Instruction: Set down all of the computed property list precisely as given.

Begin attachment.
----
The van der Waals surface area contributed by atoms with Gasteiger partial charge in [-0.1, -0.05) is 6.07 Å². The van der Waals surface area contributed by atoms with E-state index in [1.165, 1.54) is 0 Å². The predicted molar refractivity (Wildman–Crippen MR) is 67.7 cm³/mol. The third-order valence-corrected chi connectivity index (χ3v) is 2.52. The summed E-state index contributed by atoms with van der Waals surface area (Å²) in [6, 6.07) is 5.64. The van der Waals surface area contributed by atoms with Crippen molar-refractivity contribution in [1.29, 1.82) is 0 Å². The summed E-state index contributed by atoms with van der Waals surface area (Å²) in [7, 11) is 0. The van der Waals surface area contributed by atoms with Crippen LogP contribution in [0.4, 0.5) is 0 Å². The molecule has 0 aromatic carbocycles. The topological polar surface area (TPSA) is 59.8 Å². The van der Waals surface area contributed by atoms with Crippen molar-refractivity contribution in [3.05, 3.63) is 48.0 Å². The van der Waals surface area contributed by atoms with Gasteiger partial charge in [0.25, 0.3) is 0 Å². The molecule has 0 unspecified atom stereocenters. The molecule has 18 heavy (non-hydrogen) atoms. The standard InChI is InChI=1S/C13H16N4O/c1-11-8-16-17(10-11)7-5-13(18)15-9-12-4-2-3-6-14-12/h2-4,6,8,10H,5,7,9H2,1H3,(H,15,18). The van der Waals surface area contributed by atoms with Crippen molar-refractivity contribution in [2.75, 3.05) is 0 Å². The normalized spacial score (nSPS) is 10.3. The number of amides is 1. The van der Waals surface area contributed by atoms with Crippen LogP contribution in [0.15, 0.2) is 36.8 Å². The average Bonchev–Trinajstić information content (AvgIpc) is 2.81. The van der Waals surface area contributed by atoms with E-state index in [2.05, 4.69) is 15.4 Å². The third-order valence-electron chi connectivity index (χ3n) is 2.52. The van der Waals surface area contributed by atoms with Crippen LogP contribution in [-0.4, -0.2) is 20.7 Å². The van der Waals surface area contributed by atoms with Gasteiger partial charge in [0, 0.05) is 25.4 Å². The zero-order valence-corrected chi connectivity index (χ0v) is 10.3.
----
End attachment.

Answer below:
The van der Waals surface area contributed by atoms with Gasteiger partial charge in [-0.1, -0.05) is 6.07 Å². The van der Waals surface area contributed by atoms with E-state index in [1.165, 1.54) is 0 Å². The predicted molar refractivity (Wildman–Crippen MR) is 67.7 cm³/mol. The third-order valence-corrected chi connectivity index (χ3v) is 2.52. The summed E-state index contributed by atoms with van der Waals surface area (Å²) in [6, 6.07) is 5.64. The van der Waals surface area contributed by atoms with Crippen molar-refractivity contribution in [1.29, 1.82) is 0 Å². The summed E-state index contributed by atoms with van der Waals surface area (Å²) in [7, 11) is 0. The van der Waals surface area contributed by atoms with Crippen LogP contribution in [0.4, 0.5) is 0 Å². The molecule has 0 aromatic carbocycles. The topological polar surface area (TPSA) is 59.8 Å². The van der Waals surface area contributed by atoms with Crippen molar-refractivity contribution in [3.05, 3.63) is 48.0 Å². The van der Waals surface area contributed by atoms with Gasteiger partial charge in [0.25, 0.3) is 0 Å². The molecule has 0 unspecified atom stereocenters. The molecule has 18 heavy (non-hydrogen) atoms. The standard InChI is InChI=1S/C13H16N4O/c1-11-8-16-17(10-11)7-5-13(18)15-9-12-4-2-3-6-14-12/h2-4,6,8,10H,5,7,9H2,1H3,(H,15,18). The van der Waals surface area contributed by atoms with Crippen molar-refractivity contribution in [2.75, 3.05) is 0 Å². The normalized spacial score (nSPS) is 10.3. The number of amides is 1. The van der Waals surface area contributed by atoms with Crippen LogP contribution in [0.15, 0.2) is 36.8 Å². The average Bonchev–Trinajstić information content (AvgIpc) is 2.81. The van der Waals surface area contributed by atoms with E-state index in [2.05, 4.69) is 15.4 Å². The third-order valence-electron chi connectivity index (χ3n) is 2.52. The van der Waals surface area contributed by atoms with Crippen LogP contribution in [-0.4, -0.2) is 20.7 Å². The van der Waals surface area contributed by atoms with Gasteiger partial charge in [0, 0.05) is 25.4 Å². The zero-order valence-corrected chi connectivity index (χ0v) is 10.3.